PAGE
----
Why getting pregnant is so hard

When you are trying for a baby, many issues could derail your chances. We take a look at them.

Pregnancy-When-getting-pregnant-is-so-hard

Infertility in Singapore is on the rise, say both fertility doctors SP spoke to. One in seven couples here suffer from infertility, notes gynaecologist and fertility specialist Dr Kelly Loi, who runs The Health and Fertility Centre for Women. Approximately one-third of the issues involving fertility are due to women, one-third to men, and the remaining one-third complications from both partners or from unknown causes.

          If couples are below 35 years, they are usually encouraged to seek medical help after failing to conceive for a year, and after six months if they are older. However, Dr Roland Chieng, an obstetrics and gynaecologist specialist at Roland Chieng Fertility and Women Care, urges his clients to give it at least two years.

          “At the end of one year, about 85 per cent of couples will conceive as long as they are having regular intercourse, and this number shoots up to 90 per cent by the end of two years,” he explains. “At the end of the two years, the incidence doesn’t go up anymore.”

          However, you should consult your doctor early if you have a pre-existing condition, such as irregular menses or pelvic problems, that could thwart your chances of getting pregnant.

1. Age matters

In Singapore, a major contributing factor to infertility is that both men and women are delaying marriage and parenthood plans. Dr Loi notes, “The average age that women are delivering their first baby has risen to 30 years old.”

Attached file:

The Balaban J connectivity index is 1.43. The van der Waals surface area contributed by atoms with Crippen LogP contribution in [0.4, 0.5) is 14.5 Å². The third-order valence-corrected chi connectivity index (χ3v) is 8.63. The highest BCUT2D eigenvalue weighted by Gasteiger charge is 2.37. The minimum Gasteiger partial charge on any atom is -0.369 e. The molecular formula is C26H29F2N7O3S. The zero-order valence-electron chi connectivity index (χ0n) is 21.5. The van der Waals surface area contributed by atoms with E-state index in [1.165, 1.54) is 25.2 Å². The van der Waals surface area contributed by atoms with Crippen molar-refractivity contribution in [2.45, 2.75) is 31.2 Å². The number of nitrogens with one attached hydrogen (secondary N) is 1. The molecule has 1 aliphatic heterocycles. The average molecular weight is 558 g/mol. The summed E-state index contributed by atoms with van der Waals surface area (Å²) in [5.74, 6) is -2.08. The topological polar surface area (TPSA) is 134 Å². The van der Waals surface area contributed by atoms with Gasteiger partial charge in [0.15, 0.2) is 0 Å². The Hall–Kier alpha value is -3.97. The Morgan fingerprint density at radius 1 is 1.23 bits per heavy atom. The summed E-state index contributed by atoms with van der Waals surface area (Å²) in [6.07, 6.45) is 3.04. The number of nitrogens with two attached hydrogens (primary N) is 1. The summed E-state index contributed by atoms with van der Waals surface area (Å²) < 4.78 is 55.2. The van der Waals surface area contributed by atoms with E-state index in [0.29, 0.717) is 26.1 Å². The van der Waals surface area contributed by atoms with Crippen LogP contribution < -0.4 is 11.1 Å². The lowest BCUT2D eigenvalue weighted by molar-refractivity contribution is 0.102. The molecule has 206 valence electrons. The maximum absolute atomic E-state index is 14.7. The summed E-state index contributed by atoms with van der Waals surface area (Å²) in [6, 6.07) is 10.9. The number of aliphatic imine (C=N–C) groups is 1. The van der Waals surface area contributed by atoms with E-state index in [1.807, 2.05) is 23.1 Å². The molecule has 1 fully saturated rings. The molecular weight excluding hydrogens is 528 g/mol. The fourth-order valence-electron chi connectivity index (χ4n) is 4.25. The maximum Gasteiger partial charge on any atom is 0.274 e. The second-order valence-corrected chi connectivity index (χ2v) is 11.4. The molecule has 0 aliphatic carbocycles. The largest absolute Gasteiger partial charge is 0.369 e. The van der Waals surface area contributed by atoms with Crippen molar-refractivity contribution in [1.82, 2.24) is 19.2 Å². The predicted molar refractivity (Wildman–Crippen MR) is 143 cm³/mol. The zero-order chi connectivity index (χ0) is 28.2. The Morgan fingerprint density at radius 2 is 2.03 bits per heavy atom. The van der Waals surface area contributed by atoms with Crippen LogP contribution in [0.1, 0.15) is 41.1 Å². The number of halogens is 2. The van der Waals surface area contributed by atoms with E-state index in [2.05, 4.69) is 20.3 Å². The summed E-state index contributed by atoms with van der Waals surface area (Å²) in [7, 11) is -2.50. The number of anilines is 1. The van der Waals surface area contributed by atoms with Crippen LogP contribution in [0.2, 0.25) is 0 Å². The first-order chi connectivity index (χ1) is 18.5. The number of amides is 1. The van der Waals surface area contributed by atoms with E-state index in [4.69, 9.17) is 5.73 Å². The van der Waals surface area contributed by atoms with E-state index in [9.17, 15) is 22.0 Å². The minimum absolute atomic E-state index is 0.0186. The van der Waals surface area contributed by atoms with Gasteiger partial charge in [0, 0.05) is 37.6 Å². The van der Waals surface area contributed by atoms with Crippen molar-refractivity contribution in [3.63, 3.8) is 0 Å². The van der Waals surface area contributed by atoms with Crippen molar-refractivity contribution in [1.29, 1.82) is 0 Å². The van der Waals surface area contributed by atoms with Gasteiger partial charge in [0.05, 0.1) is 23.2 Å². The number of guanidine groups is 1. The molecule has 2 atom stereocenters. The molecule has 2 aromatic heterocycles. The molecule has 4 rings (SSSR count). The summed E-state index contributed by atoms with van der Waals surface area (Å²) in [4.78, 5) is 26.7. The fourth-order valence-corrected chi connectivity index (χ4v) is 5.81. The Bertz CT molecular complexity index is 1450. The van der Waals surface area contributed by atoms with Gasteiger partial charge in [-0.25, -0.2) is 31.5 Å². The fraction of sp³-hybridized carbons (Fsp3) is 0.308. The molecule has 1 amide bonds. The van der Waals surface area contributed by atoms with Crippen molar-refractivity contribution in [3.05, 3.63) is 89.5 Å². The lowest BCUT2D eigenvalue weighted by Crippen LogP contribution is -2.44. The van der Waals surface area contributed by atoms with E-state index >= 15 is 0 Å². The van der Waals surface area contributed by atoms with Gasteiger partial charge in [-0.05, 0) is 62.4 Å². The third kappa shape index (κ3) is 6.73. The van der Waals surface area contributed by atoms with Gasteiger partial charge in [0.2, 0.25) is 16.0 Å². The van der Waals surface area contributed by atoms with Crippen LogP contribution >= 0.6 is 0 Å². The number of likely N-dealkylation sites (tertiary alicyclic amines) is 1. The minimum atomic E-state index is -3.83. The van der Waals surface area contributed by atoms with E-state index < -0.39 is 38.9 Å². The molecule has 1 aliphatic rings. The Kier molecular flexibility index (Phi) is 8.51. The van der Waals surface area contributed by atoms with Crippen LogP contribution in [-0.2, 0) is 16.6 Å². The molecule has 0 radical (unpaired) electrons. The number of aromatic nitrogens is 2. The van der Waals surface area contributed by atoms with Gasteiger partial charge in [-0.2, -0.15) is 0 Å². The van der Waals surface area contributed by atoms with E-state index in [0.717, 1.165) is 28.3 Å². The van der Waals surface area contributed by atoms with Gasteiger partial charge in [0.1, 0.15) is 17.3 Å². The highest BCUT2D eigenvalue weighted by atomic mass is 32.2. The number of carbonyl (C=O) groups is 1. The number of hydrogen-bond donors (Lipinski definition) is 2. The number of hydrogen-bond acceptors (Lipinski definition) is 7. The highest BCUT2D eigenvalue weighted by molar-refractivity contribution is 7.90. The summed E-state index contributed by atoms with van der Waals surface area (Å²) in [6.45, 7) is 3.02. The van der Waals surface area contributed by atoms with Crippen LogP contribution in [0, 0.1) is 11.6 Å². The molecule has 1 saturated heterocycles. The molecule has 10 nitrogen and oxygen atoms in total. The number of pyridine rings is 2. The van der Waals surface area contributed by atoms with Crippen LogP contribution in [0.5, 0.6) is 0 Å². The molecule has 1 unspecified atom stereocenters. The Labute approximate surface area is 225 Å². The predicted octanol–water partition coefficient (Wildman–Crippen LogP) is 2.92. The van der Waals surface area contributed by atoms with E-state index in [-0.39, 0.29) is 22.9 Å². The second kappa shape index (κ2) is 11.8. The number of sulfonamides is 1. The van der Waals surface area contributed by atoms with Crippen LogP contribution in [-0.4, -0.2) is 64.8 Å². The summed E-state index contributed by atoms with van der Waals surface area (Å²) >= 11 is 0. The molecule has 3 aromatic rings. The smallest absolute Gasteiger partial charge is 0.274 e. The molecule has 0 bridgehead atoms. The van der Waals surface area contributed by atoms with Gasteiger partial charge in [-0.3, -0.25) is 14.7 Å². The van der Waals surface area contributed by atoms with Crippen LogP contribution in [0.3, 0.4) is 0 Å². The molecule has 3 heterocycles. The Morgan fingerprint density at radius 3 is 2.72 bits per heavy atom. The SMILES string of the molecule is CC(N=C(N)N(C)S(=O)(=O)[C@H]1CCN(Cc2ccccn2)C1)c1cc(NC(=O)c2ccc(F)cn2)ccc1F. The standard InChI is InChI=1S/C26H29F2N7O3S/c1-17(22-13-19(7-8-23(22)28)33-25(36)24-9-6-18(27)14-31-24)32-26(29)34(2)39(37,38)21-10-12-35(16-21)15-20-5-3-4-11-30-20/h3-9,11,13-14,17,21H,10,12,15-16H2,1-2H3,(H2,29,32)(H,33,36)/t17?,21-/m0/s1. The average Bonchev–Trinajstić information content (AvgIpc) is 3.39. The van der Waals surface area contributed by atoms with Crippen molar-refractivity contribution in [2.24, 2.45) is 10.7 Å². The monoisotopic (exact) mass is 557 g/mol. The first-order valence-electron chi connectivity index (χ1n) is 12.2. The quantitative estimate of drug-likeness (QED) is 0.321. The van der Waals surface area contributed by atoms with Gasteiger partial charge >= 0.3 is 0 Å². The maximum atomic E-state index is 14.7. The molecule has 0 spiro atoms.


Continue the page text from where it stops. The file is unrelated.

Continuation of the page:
While it may seem like a decent age to have a baby, a woman in her late 20s has only about a 20 per cent chance of conceiving every month. This figure plunges to 8 per cent if she’s in her late 30s. “Plus, there’s also an increased risk of miscarriage with increasing age,” Dr Loi points out.

          Although a man’s fertility isn’t impacted until he’s well into his 50s, the quality and quantity of his sperm may deteriorate over time, so that it’s difficult for the sperm to reach the egg and fertilise it. The good news is that a man can improve his sperm quality by following a healthy diet and lifestyle and taking antioxidant supplements.

Abdominal surgery, appendicitis or a ruptured appendicitis, as well as ruptured cysts can damage the tubes, preventing the sperm from fertilising the egg.

2. Hormonal imbalances

According to Dr Chieng, age-related problems aside, hormonal imbalances in women are a major cause of infertility. Some 90 per cent of the time, this is caused by polycystic ovary syndrome or PCOS, a genetic condition characterised by a failure to ovulate, which leads to weight gain and missed or irregular periods.

          Dr Chieng notes that this condition can be treated easily if the woman changes her lifestyle, such as by losing weight. Dr Loi adds that fertility drugs can also regulate the condition by inducing ovulation.

          By the way, if you’re not sure that you’re ovulating, monitor your cervical mucus, Dr Loi advises. When you’re in the fertile period, your mucus is clear and stretchy, which enables the sperm to swim into the uterus more easily. But if your vaginal secretions are thick, then this “unfriendly” mucus prevents sperm from entering the uterus and you may need medical attention.

          Other hormonal disorders that may hinder fertility include Hashimoto’s hypothyroidism, where the thyroid produces more oestrogen than necessary, which affects the hormones and, in turn, your menstrual cycle.

          Some couples turn to traditional Chinese medical practices <Can TCM help with infertility? link> such as acupuncture can also “correct” your body’s system, “nourish the blood”, plus improve the circulation to regulate your blood flow, and subsequently, your menstrual cycle.

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